The final five candidates vying to be the next British Prime Minister are taking part in a BBC debate this evening.

From the outset, the Tory rivals clashed on Brexit, with Boris Johnson saying the UK “must come out” of the European Union on October 31.

“Otherwise, I’m afraid, we face a catastrophic loss of confidence in politics,” he warned.

“We have already kicked the can down the road twice and I think the British people are getting thoroughly fed up.”

Mr Johnson added: “Unless we get out on October 31, I think that we will all start to pay a really serious price.”

Both Jeremy Hunt and Michael Gove said a delay beyond October 31 may be necessary if a deal was within reach.

Foreign Secretary Mr Hunt said he would walk away without a deal if there was no prospect of agreement by October 31. But “if we were nearly there, then I would take a bit longer”.

Mr Gove said he would be prepared to allow “extra time” if a deal was close. He said he was “upset” and “angry” that Brexit had not yet happened.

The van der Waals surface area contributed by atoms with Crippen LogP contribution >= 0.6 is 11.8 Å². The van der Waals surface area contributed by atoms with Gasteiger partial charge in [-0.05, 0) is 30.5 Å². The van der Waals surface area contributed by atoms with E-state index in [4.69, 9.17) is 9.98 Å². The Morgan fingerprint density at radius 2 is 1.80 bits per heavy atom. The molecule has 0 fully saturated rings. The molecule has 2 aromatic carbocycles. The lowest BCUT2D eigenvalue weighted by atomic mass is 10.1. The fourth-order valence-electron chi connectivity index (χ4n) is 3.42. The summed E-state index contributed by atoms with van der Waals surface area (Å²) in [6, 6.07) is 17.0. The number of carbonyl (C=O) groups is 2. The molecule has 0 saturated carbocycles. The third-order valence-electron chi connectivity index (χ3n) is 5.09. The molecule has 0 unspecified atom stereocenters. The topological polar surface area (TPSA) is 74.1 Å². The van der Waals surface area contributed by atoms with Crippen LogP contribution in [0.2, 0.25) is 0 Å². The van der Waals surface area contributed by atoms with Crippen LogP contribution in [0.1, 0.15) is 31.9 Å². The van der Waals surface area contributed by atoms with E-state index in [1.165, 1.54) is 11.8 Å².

“Because I started this, I will finish it,” the prominent Brexit-backer said.

Home Secretary Sajid Javid said it was “fundamental” to get out of the EU by October 31 and honour the result of the referendum.

On the BBC debate, he said: “We have failed to act on those instructions and it is fundamental that it has to be by October 31.”

He told Mr Gove and Mr Hunt: “We have got to learn from our mistakes. One of the mistakes we have made so far is by having this flexible deadline.

“If you don’t have a deadline, you don’t concentrate minds, and that also includes the minds of our European friends.”

Rory Stewart said it would not be possible to negotiate a new deal by October 31, leaving the existing Withdrawal Agreement as the only way out of the EU.

“I would say to all these people on the platform who voted for the deal: take the shock of the European election, let’s get on with it, let’s vote it through, let’s get it done.”


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